The Church of England is to launch a fresh campaign for Britain to give up its nuclear weapons.
In a move approved by leading bishops, the Church is set to call for Theresa May to 'engage' with a treaty that would lead to a surrender of the nuclear deterrent.
The push comes 35 years after a bid by Left-wing bishops to support unilateral disarmament was firmly rejected by the Church's parliament, the General Synod.
The call will be led at a Synod in York next month by a motion from the Bishop of Chelmsford, the Right Reverend Stephen Cottrell.
It also has the support of leading clergy including the Archbishop of Canterbury, the Most Reverend Justin Welby.
The motion will call on the Prime Minister to 'respond positively' to a UN treaty drawn up last year, which calls for all nations which have nuclear weapons to give them up.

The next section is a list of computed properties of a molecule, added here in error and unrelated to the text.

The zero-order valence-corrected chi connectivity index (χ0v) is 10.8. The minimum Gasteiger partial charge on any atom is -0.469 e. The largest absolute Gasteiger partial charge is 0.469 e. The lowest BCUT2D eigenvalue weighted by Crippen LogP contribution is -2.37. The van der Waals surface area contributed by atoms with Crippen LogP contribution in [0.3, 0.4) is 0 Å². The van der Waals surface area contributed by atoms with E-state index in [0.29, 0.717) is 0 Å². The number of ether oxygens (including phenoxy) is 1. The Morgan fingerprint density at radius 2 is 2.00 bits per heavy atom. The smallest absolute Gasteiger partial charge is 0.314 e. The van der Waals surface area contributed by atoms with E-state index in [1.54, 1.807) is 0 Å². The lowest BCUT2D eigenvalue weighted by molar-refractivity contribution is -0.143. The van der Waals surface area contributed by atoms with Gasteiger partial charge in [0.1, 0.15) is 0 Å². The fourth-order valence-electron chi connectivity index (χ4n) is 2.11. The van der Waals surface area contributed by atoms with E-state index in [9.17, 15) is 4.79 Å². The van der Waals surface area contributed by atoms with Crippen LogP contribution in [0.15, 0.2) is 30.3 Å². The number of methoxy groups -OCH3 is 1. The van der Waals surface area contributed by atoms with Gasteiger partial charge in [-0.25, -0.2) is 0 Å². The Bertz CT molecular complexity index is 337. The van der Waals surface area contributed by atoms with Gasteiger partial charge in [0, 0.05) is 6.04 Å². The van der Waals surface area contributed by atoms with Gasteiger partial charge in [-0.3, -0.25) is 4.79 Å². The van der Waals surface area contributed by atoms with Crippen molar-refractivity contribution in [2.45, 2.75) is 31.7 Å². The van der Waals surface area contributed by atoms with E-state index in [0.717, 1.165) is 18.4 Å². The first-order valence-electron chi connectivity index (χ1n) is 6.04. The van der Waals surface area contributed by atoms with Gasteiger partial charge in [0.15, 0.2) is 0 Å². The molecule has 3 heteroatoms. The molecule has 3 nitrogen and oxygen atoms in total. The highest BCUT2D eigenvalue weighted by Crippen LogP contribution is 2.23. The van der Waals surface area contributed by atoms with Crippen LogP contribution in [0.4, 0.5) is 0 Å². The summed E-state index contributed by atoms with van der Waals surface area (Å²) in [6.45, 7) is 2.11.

A document published by the Church yesterday said that the Synod will 'examine whether Britain should sign the ban treaty and take more purposeful steps to dismantle its nuclear arsenal'.
It 'welcomes' the UN move and says churches should work for the 'elimination' of nuclear arms.
Church officials said yesterday that it is not promoting unilateralism and that its approach to nuclear weapons takes account of the view that they are necessary to maintain peace.
However, they acknowledged that the debate will give a platform to unilateralists.
Former defence minister Sir Gerald Howarth said: 'The Church of England's approach is completely irrelevant.